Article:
Mick Carter’s life could be set to hang in the balance in EastEnders as the criminal job led by Aidan Maguire goes pear-shaped – with major consequences for the main players. For weeks, Aidan has been putting the finishing touches to the big job, supported by Phil Mitchell, Vincent Hubbard, Keanu Taylor and an indecisive Mick.
Mick had been in two minds about whether to go along with it – but when Aidan made it clear that he is not to be messed with, Mick was given food for thought. Combining the intimidation from Aidan and Linda’s despair over leaving the area, Mick agrees to get back on board and as 2018 beckons, the men put their plan into action.
However, Shirley soon gets wind of what her son is risking and prepares to lob a spanner in the works. Making a bold decision, Shirley takes drastic action which prevents Mick from being at his position and when he is a no show, Aidan is furious and grabs a gun, ready to sort things out.
A turn of events sees Mick heading to his spot after all but will Aidan realise as he marches off to confront Shirley over his whereabouts? When the job gets underway at last, all appears to be going well – until Masood Ahmed interrupts innocently to introduce his aunt and uncle, Mariam and Arshad.
With things starting to fall apart, the pressure mounts and as Shirley and Linda race to find Mick, disaster soon strikes. And with a gun involved, could someone be about to end up shot? With it being teased repeatedly that Mick will really end up regretting ever crossing paths with Aidan, might he be in the firing line?
In the wake of the episode, we are sworn to secrecy over what follows but Linda is left fearing for the future and cryptic plotlines suggest a fallout and an aftermath that may be just as dramatic as the big plot itself…
One to watch: New Year’s Day at 8pm on BBC One.
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‘Antebellum’ has a ‘Get Out’ vibe, but doesn’t live up to its twist
“Antebellum” is built around a provocative twist, and it’s a good one — as well as one that definite..
“Antebellum” is built around a provocative twist, and it’s a good one — as well as one that definitely shouldn’t be spoiled even a little. Once that revelation is absorbed, however, the movie becomes less distinctive and inspired, reflecting an attempt to tap into the zeitgeist that made “Get Out” a breakthrough, without the same ability to pay off the premise.
Originally destined for a theatrical run, the movie hits digital platforms trumpeting a “Get Out” pedigree in its marketing campaign, since there’s an overlap among the producing teams.
More directly, the film marks the directing debut of Gerard Bush + Christopher Renz, who have championed social-justice issues through their advertising work. The opening script features a quote from author William Faulkner, whose intent will eventually become clearer: “The past is never dead. It’s not even past.”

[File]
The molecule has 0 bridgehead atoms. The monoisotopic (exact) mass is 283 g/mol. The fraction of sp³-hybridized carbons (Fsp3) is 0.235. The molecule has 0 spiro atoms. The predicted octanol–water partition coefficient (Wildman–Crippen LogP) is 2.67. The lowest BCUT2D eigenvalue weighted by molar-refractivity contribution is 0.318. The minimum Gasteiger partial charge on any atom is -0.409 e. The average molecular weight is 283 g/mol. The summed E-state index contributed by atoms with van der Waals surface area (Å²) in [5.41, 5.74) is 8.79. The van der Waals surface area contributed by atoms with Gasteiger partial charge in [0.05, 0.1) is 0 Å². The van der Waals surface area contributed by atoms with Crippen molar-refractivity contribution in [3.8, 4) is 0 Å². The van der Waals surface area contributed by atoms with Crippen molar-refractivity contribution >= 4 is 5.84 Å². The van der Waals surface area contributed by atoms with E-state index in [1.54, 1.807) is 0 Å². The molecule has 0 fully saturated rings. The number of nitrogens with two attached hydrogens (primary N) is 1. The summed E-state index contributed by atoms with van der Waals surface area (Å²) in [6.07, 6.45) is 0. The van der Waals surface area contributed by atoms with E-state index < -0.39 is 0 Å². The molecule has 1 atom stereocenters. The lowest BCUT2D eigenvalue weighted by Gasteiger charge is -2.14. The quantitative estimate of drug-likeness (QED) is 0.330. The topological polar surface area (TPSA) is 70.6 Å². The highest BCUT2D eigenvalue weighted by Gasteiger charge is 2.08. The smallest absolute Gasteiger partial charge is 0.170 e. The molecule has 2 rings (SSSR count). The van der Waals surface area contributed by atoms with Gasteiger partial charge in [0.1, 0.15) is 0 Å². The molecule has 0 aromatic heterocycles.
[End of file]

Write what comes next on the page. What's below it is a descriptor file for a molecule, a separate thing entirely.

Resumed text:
If that sounds like a timely means of drawing a line from the horrors of slavery to the racism of today, you’ve come to the right place.
The story begins on a plantation, where the brutal overseers carry out grisly punishments against those tilling the fields. A few have just tried to escape, led by Veronica (Janelle Monae), and they pay a heavy price for their resistance, which does nothing to curb her defiance.
Also written by Bush + Renz, the script take too long before revealing what makes “Antebellum” different, but the middle portion — a “The Twilight Zone”-like phase when it’s hard to be sure exactly what’s going on — is actually the film’s strongest. (Even the trailer arguably gives away too much, so the less one knows, the better.)
The final stretch, by contrast, veers into more familiar thriller territory, and feels especially rushed toward the end, leaving behind a host of nagging, unanswered questions. That provides food for thought, but it’s also what separates the movie from something like “Get Out,” which deftly fleshed out its horror underpinnings.
Although the filmmakers (in a taped message) expressed disappointment that the movie wasn’t making its debut in theaters, in a strange way, the on-demand format somewhat works in its favor. In the press notes, Bush says the goal was “to force the audience to look at the real-life horror of racism through the lens of film horror. We’re landing in the middle of the very conversations that we hoped ‘Antebellum’ would spur.”